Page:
"I am unable to discover in addition to what I have recited, and which I now continue to recite as the facts and which facts I find, that there was any fraudulent intention or anything claimed here that was not and is not an actual fact. The very fact of a father testifying openly and then the son testifying openly, each in the presence of one another and in the presence of the wife and the mother, to a lie is something that the Court can not find in this case. I have the privilege, and it is my duty to pass upon the credibility of the witnesses, and I, therefore, find that this was a bona fide partnership continued through the years, and during and for the years 1946 and 1947 there was an accumulation for work, an accumulation of profits, a separation of work in many fields of farming and ranching, wherein the son took all of the responsibility and carried on in the terms of the partnership; that the revenues that arose from this relationship were deposited and were permitted to be drawn and were drawn in so far as they thought appropriate for the needs and emergencies of each of the partners.

"I find, Gentlemen, as the conclusion, finally of the facts, that this was a partnership and must be honored in the payment of income taxes, and I therefore find for the plaintiffs in this case, and I will ask the lawyers to work out the exact amount with interest and bearing interest from this date."

3. In this court's opinion, 189 F.2d at page 108, affirming the tax court, we quoted from its unreported opinion the following:

"`It is true that some of the facts would seem to support petitioner's contention, but we must make our determination upon all the facts and when this is done, we are unable to agree that in the two taxable years which we have before us a valid partnership existed between petitioner and his minor son, Gerald. It seems to us that when petitioner's testimony (Gerald did not testify) concerning this alleged partnership is boiled down it amounts to about this: Petitioner decided to take Gerald, who was then about 14 years of age, in as a partner and undertook to do it without saying much to Gerald about it. In other words, it does not seem to us to have been an arm's length transaction between petitioner and Gerald but was more or less a unilateral transaction in which petitioner played the principal part and Gerald's part was passive. After the alleged partnership arrangement was made, petitioner, as before, managed and controlled the business. He completely dominated it and the income therefrom was largely earned by his efforts. Gerald took but little part in the active conduct of the business. * * *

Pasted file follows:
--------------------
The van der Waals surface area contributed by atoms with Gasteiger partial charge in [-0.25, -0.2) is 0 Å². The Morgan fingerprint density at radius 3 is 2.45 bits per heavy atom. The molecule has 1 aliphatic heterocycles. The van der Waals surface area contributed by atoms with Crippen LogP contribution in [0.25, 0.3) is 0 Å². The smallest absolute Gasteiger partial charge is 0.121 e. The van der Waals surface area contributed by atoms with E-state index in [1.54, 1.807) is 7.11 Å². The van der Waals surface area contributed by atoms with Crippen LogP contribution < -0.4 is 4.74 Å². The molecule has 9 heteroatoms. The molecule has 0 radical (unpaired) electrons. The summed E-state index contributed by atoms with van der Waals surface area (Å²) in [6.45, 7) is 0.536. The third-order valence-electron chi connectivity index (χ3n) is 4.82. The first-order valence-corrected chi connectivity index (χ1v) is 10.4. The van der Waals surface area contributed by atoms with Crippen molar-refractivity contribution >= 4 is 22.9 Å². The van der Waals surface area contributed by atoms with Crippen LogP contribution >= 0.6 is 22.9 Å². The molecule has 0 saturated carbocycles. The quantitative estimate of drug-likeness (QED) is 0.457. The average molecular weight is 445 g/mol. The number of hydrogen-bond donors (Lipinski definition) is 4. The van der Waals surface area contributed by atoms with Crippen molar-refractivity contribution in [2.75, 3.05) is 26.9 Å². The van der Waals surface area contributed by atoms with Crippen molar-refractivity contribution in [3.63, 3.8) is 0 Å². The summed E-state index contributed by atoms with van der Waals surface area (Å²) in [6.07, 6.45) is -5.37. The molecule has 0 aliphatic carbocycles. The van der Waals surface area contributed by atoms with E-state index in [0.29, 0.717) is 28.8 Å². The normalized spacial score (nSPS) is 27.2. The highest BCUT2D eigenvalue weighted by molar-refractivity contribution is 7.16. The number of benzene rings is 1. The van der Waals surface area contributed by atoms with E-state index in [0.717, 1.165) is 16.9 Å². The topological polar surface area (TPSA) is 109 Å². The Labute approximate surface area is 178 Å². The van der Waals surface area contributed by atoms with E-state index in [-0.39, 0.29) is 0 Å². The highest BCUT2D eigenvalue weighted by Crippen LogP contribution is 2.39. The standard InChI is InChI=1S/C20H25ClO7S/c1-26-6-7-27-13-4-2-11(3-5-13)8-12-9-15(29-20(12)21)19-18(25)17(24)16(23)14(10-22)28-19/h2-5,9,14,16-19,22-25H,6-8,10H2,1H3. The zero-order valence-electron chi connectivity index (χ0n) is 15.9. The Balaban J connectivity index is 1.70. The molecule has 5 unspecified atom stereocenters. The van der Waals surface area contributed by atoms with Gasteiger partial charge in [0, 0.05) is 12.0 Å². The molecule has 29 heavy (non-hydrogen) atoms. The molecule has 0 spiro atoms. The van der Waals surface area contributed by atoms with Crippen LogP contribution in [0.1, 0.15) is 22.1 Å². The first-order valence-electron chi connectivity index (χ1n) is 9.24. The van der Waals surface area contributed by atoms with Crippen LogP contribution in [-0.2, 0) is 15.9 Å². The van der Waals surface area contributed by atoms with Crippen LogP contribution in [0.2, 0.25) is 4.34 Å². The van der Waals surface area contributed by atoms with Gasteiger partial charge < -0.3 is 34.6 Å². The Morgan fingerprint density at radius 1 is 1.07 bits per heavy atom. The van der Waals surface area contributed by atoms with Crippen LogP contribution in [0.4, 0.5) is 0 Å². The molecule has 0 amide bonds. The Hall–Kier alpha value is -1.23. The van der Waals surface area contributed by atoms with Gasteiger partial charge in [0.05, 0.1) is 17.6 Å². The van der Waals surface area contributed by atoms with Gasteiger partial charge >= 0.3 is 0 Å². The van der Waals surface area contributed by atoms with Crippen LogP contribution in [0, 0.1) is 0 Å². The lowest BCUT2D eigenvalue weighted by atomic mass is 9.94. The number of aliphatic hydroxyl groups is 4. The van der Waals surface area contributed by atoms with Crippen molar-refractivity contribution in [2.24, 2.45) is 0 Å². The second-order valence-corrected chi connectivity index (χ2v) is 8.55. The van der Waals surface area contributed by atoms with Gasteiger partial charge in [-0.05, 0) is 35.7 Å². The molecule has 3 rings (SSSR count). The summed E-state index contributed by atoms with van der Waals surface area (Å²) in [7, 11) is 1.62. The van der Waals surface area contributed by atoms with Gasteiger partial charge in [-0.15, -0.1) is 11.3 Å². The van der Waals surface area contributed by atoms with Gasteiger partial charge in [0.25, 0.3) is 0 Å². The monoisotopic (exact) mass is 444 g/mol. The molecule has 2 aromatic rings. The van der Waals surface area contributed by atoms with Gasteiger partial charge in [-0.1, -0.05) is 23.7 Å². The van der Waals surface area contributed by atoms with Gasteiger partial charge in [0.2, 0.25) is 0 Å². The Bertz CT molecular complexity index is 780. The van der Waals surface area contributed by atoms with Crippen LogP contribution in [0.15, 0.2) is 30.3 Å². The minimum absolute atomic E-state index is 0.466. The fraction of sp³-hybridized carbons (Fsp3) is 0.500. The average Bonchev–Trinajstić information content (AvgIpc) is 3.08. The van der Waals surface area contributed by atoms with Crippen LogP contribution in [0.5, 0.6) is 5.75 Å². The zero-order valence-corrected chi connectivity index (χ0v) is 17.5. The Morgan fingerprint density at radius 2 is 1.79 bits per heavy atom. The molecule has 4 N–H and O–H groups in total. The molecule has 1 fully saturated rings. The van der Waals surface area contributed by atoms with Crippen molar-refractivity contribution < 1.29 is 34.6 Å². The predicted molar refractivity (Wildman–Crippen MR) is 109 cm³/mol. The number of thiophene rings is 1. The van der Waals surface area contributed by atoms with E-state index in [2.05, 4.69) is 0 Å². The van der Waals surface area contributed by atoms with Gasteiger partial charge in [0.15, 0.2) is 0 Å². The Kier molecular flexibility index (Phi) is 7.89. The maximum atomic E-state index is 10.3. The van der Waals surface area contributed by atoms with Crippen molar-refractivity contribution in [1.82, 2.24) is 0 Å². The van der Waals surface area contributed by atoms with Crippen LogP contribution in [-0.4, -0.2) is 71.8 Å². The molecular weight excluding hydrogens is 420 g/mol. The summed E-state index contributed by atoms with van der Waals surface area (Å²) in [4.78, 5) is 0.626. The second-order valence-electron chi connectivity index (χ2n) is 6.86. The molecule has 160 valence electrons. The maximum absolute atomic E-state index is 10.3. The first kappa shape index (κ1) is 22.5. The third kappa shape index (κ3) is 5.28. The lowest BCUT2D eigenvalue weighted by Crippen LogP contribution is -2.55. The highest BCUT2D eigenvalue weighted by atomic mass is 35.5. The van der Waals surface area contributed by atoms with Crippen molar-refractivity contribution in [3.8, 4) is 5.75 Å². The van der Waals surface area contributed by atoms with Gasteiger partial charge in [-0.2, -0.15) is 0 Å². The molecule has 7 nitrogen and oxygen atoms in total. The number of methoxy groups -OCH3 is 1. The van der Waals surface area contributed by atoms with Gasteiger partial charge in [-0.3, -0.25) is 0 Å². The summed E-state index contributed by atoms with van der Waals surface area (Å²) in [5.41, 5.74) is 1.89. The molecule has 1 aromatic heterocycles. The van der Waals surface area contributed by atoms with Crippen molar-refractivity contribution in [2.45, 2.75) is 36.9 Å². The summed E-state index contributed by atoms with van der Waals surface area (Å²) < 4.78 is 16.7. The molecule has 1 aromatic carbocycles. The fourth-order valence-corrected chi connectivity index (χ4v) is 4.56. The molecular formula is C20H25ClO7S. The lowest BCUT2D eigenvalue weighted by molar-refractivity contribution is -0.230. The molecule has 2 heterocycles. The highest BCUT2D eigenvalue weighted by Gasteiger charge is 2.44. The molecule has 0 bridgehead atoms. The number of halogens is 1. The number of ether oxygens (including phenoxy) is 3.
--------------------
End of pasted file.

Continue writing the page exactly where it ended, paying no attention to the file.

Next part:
"`On the basis of all the evidence, as we have already said, we conclude and find as a fact that Gerald was not a bona fide partner during 1944 and 1945 with petitioner in the conduct of the farming and ranching business within the meaning of Commissioner [of Internal Revenue] v. Culbertson, supra (337 U.S. 733, 69 S.Ct. 1210, 93 L.Ed. 1659. Cf. Morrison v. C. I. R., 11 T.C. 696, affirmed 2 Cir., 177 F.2d 351; Economos v. Commissioner, 4 Cir., 167 F.2d 165, certiorari denied 335 U.S. 826 (69 S.Ct. 53, 93 L.Ed. 380). We, therefore, sustain the Commissioner on this issue.'" (Emphasis supplied).

In the Scherf case, Scherf v. Commissioner of Internal Revenue, 5 Cir., 161 F.2d 495, at page 498, by saying, "Whatever the case may be as to contributions made by Scherf's sons in years following 1940, the tax year in question, and their effect to make the partnership as to them a real one for tax purposes for those years, * * *", we recognized that a finding that a partnership did not exist in one year was not a finding that it could or did not exist in subsequent years.

4. Cases and commentators alike make clear, especially in respect of tax cases for different years, that "it is of vital importance to observe the distinction between the effect of a judgment upon the cause of action on which the judgment is based and its effect upon a subsequent controversy between the parties based upon a different cause of action."

Cromwell v. County of Sac, 94 U.S. 351, 353, 24 L.Ed. 195. See also Restatement, Judgments, Sec. 68; Scott, Collateral Estoppel by Judgment, 56 Harvard L.Rev. 1, 2-3, 5-6; Note, Collateral Estoppel, 52 Col.L.Rev. 647, 652-657; Developments in the Law, Res Judicata, 65 Har. L.Rev. 818, 840-841; Von Moschzisker, Res Judicata, 38 Yale L.J. 299, 311-312; Cleary, Res Judicata Re-examined, 57 Yale L.J. 339, 342-343; Freeman, Judgments (5th ed.) Sec. 674-676.

Particularly is it important that in tax cases relating to different years collateral estoppel should not only "be confined to issues which are identical in the two cases, but the word `identical' should be rigidly construed to apply only to situations where the applicable statute is unchanged and all of the controlling events occurred before the earlier of the tax years." Griswold, Res Judicata in Tax Cases (1937) 46 Yale Journal 1320.